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Determinants

Table of Contents


Definition

The determinant |M| of a matrix M is the product of the eigenvalues of M.

Given a volume in N-space with volume V, the image of the volume under M is |M|V.

A matrix M is invertible if and only if |M| ≠ 0, and consequentially, a matrix is invertible if and only if all the eigenvalues are nonzero.

Determinants of Small Matrices

The determinant of the 2 × 2 matrix

may be found (referring to Figure 1) by simply multiplying the entries of the diagonal (red arrow) and subtracting from this the product of the entries on the anti-diagonal (blue arrow).

Figure 1. Determinant of a 2 × 2 matrix.

The determinant of the 3 × 3 matrix

may be found (referring to Figure 2) copying out the matrix twice and taking the sum of the three products aei + bfg + cdh (the three red arrows) and subtracting from this the sum of the three products ceg + afh + bdi (the three blue arrows).

Figure 2. Determinant of a 3 × 3 matrix.

For example, the determinant of the matrix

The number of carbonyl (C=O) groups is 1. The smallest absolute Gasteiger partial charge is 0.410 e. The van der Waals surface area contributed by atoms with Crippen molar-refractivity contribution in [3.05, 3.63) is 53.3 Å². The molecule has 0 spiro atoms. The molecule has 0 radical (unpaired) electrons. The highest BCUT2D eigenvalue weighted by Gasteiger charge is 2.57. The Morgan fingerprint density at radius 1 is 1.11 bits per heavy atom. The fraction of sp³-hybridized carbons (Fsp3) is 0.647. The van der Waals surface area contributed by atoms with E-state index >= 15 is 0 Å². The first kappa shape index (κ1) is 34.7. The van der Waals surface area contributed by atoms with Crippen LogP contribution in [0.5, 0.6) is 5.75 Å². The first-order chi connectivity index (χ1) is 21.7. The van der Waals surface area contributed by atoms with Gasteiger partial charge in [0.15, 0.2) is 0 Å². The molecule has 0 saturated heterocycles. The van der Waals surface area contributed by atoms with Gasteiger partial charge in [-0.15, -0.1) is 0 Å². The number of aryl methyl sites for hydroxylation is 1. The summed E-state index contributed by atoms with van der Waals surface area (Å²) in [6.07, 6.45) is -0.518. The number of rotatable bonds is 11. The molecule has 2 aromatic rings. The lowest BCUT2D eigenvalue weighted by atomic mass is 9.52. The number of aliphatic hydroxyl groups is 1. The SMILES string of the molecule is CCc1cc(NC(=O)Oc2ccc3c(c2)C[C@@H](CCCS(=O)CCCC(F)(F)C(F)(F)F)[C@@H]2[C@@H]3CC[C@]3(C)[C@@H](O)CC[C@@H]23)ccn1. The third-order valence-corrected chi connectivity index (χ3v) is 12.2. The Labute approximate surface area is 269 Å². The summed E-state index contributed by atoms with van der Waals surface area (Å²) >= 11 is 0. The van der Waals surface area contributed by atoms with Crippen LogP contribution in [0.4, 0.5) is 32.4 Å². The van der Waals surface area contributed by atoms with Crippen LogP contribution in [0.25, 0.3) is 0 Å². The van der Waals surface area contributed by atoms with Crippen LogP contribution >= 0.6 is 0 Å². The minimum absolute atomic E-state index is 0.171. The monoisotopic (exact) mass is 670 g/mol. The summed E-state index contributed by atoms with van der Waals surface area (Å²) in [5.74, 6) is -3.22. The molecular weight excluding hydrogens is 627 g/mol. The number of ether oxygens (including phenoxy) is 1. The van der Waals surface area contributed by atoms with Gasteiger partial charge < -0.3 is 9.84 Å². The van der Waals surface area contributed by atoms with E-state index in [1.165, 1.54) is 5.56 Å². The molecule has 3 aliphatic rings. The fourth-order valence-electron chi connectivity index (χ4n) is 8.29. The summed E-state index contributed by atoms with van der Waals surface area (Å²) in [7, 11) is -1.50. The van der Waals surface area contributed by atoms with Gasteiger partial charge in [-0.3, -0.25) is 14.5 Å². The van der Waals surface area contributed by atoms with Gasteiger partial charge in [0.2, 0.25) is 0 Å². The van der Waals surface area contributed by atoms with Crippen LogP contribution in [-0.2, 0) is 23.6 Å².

is 3⋅5⋅4 + 1⋅(-1)⋅0 + (-2)⋅2⋅2 - (-2)⋅5;⋅0 - 3⋅(-1)⋅2 - 1⋅2⋅2
     = 60 + 0 + (-8) - 0 - (-6) - 8 = 50.

Note: This does not generalize to higher matrices (4 × 4 and above).

Example 1 (2 × 2)

The 2 × 2 matrix

has a determinant of |M1| = 4 ⋅ 6 - 3 ⋅ 2 = 18. This is demonstrated in Figure 3 which shows the image of the unit square (red) under multiplication by M.

Figure 3. Image of the unit square under M1.

Example 2 (2 × 2)

The determinant of the 2 × 2 matrix

has a determinant of |M2| = 3 ⋅ 4 - 6 ⋅ 2 = 0. Figure 4 shows how this maps a nonzero area (the unit square) onto a single line which has zero area. The matrix is therefore non invertible, as there must be more than one point in the area which is mapped to the same point on the line.

Figure 4. Image of the unit square under M2.

Example 3 (3 × 3)

The determinant of the 3 × 3 matrix

has a determinant of |M3| = 50 (from above). Figure 5 shows how this maps the unit cube onto a 3-dimensional parallelepiped which has area 50.

Figure 5. Image of the unit square under M3.

Example 4 (3 × 3)

The determinant of the 3 × 3 matrix

has a determinant of |M4| = 1⋅5⋅9 + 2⋅6⋅7 + 3⋅4⋅8 - 3⋅5⋅6 - 1⋅6⋅8 - 2⋅4⋅9 = 0. Figure 6 shows how this maps a nonzero volume (the unit cube) onto a plane which has zero volume. The matrix is therefore non invertible, as there must be more than one point in the volume which is mapped to the same point on the plane.

Figure 6. Image of the unit square under M4.

Copyright ©2005 by Douglas Wilhelm Harder. All rights reserved.